Tort suit on behalf of Roman Litrovnik
Roman Litrovnik is the only son of Bella and Boris Litrovnikov who were shot and killed by his cousin, a security guard, in 2008. The shooter also shot and killed Roman’s grandmother, Bella’s mother, Ginda Dvoikin. The three shootings, carried out in her home, were performed with the handgun issued to Litrovnik’s cousin by his employers. This firearm was stored in his home when he was off duty. The court subsequently declared the shooter mentally incompetent to stand trial and committed him to a secure psychiatric unit, where he remains to date.
Towards the end of 2014, two partner organizations in the Gun Free Kitchen Tables Coalition jointly prepared and submitted a tort suit on Litrovnik’s behalf, against the private security company, Reshef Security, and the state of Israel. The suit was filed by Atty. Vardit Avidan of Tmura and by Attys. Smadar Ben Natan and Galit Lubetzky, staff members of GFKT.
On November 30 2017, the District Court approved as a court ruling a settlement between Roman Litrovnik, the state and Reshef Security, who were sued for damages due to failure to meet their obligation under the law to exercise oversight over the firearm issued to the guard. Both institutions were called to account for the functional failure that contributed directly to the murders. They were compelled to pay Litrovnik significant sums in damages. The ruling emphasized the duty of the state and of armed organizations to prevent the abuse of firearms issued to their personnel and to protect innocent lives.
In January 2018, a Channel 10 television item reported on the court ruling in detail on prime-time Friday evening news, spotlighting the risks posed by firearms carried by off-duty personnel and the state’s responsibility to prevent these risks. As anchor, Ayala Hasson, said: “The legal precedent set by awarding Roman [Litrovnik] hundreds of thousands of Shekels in damages to be paid by the state and the security firm, won’t bring back his parents and his grandmother … but security firms will be more careful, more selective and stricter. They’ll stop fudging.” GFKT can only hope that this is the case.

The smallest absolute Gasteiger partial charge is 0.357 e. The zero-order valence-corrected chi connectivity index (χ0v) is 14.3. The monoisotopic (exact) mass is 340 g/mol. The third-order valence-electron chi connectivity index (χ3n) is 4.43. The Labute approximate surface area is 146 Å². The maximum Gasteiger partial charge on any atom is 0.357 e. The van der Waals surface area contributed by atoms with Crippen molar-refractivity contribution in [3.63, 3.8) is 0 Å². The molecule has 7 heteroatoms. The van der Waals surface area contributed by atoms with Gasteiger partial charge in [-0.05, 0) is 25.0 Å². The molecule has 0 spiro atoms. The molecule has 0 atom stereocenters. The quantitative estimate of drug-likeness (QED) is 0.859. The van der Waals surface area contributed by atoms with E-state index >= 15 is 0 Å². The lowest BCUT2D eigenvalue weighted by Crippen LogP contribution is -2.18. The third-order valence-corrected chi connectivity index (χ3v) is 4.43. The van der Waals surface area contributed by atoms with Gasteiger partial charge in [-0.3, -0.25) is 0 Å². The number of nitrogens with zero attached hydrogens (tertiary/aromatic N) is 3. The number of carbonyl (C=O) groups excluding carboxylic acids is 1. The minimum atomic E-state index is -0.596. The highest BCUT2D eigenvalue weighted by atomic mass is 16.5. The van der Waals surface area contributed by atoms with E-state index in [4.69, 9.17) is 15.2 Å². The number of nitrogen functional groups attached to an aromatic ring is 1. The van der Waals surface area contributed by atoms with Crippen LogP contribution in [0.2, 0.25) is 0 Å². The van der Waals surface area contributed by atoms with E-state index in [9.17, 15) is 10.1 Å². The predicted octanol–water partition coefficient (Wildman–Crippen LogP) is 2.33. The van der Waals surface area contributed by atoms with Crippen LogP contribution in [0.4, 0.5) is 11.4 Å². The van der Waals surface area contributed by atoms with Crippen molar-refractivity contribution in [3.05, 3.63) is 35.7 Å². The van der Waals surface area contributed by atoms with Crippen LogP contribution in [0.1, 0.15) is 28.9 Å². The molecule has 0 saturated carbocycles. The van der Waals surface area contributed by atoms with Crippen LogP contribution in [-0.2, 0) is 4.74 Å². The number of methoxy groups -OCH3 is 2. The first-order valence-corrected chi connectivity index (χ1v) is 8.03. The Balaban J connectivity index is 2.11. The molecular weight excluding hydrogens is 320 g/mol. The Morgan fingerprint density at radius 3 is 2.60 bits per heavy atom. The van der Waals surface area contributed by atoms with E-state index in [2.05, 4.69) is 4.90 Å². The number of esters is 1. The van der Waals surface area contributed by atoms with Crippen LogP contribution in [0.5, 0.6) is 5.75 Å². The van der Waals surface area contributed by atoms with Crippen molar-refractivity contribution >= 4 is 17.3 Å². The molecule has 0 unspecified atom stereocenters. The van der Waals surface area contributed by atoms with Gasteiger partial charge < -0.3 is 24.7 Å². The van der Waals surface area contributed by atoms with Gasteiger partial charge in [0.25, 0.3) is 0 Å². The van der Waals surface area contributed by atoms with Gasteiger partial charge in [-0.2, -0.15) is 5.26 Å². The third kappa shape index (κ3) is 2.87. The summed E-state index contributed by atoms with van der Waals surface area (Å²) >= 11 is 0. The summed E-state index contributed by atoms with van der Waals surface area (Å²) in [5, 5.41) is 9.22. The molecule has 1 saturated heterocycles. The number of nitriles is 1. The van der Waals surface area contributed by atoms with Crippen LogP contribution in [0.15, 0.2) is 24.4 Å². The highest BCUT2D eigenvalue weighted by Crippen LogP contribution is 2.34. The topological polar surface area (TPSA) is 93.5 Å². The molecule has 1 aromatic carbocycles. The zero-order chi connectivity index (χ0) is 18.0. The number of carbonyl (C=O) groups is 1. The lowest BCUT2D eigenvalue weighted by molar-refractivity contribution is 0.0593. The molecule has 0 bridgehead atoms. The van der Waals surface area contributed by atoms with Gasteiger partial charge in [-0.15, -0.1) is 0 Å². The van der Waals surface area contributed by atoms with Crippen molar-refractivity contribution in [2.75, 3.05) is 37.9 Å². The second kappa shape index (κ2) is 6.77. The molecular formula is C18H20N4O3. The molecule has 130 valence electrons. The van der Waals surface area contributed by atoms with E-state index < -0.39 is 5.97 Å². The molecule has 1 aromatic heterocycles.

These are the words of Roman Litrovnik:
My life stopped in a flash one Friday at midday, on the eve of the second Pesach celebration (Little Passover), when I was notified by the police that my parents and my grandmother, who were all the family I had, were murdered by a relative employed as a security guard. He had lost his mind and emptied two handgun magazines into the bodies of my loved ones to ensure their deaths.
I have no way to describe the mental, emotional and physical pain I experienced at that moment and for a very long time after. The brain is incapable of coping with this terrible news, it’s the end of life, sudden and unexpected, premature, with no path ahead…
My parents and my grandmother lost their lives due to the negligence of the state and the private security company. The state didn’t bother to enforce a law that it had enacted and the security company didn’t bother to follow the law prohibiting them from sending their off-duty firearms to guards’ homes and requiring that these be deposited at guards’ worksites at the end of work shifts.
I was faced with two options: to continue my free-fall into the abyss of pain and hatred or to hold fast to life and to love for my wife and my two year old daughter, who were all I had left in this world. My choice was life…
Two years of internal struggle, seeking existential answers, persuading myself day by day to rehabilitate myself finally led me to a place of strength and to an ability to think about justice, along with a powerful wish to prevent future incidents of this kind. Given what had befallen us, my wife and I could no longer ignore other murders to which the media exposed us every few months. We understood that this was a phenomenon. That it would take a real battle to achieve change.